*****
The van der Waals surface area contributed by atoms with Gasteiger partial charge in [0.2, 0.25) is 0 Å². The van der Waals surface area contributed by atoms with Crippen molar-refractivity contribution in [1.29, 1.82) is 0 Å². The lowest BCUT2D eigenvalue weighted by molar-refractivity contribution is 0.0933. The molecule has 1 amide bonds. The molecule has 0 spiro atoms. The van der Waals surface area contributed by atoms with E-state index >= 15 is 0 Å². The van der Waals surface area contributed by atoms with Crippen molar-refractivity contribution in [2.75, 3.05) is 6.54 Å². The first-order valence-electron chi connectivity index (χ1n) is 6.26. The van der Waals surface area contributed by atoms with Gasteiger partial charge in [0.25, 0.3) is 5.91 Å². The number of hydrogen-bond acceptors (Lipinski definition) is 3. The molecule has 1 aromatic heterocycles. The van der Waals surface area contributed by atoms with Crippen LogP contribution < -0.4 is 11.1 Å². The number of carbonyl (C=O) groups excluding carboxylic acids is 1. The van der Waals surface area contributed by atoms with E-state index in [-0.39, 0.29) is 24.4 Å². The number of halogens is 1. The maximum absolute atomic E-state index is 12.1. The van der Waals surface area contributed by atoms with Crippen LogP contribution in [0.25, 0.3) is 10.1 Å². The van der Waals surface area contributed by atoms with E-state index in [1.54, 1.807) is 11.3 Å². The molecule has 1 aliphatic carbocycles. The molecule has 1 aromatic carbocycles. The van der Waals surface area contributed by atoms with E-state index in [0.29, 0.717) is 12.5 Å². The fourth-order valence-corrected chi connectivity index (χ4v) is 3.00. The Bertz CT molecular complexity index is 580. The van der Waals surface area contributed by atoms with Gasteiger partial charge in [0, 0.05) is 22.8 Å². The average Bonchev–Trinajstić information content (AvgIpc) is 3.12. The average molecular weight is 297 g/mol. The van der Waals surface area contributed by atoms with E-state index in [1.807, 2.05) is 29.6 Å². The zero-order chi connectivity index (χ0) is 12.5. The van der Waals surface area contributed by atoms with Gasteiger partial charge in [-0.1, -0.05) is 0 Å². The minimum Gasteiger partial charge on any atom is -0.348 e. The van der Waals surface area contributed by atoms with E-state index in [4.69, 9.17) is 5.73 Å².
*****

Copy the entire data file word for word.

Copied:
The van der Waals surface area contributed by atoms with Gasteiger partial charge in [0.2, 0.25) is 0 Å². The van der Waals surface area contributed by atoms with Crippen molar-refractivity contribution in [1.29, 1.82) is 0 Å². The lowest BCUT2D eigenvalue weighted by molar-refractivity contribution is 0.0933. The molecule has 1 amide bonds. The molecule has 0 spiro atoms. The van der Waals surface area contributed by atoms with E-state index >= 15 is 0 Å². The van der Waals surface area contributed by atoms with Crippen molar-refractivity contribution in [2.75, 3.05) is 6.54 Å². The first-order valence-electron chi connectivity index (χ1n) is 6.26. The van der Waals surface area contributed by atoms with Gasteiger partial charge in [0.25, 0.3) is 5.91 Å². The number of hydrogen-bond acceptors (Lipinski definition) is 3. The molecule has 1 aromatic heterocycles. The van der Waals surface area contributed by atoms with Crippen LogP contribution < -0.4 is 11.1 Å². The number of carbonyl (C=O) groups excluding carboxylic acids is 1. The van der Waals surface area contributed by atoms with E-state index in [-0.39, 0.29) is 24.4 Å². The number of halogens is 1. The maximum absolute atomic E-state index is 12.1. The van der Waals surface area contributed by atoms with Crippen LogP contribution in [0.25, 0.3) is 10.1 Å². The van der Waals surface area contributed by atoms with E-state index in [1.54, 1.807) is 11.3 Å². The molecule has 1 aliphatic carbocycles. The molecule has 1 aromatic carbocycles. The van der Waals surface area contributed by atoms with E-state index in [0.29, 0.717) is 12.5 Å². The fourth-order valence-corrected chi connectivity index (χ4v) is 3.00. The Bertz CT molecular complexity index is 580. The van der Waals surface area contributed by atoms with Gasteiger partial charge in [0, 0.05) is 22.8 Å². The average Bonchev–Trinajstić information content (AvgIpc) is 3.12. The average molecular weight is 297 g/mol. The van der Waals surface area contributed by atoms with E-state index in [1.807, 2.05) is 29.6 Å². The zero-order chi connectivity index (χ0) is 12.5. The van der Waals surface area contributed by atoms with Gasteiger partial charge in [-0.1, -0.05) is 0 Å². The minimum Gasteiger partial charge on any atom is -0.348 e. The van der Waals surface area contributed by atoms with E-state index in [4.69, 9.17) is 5.73 Å².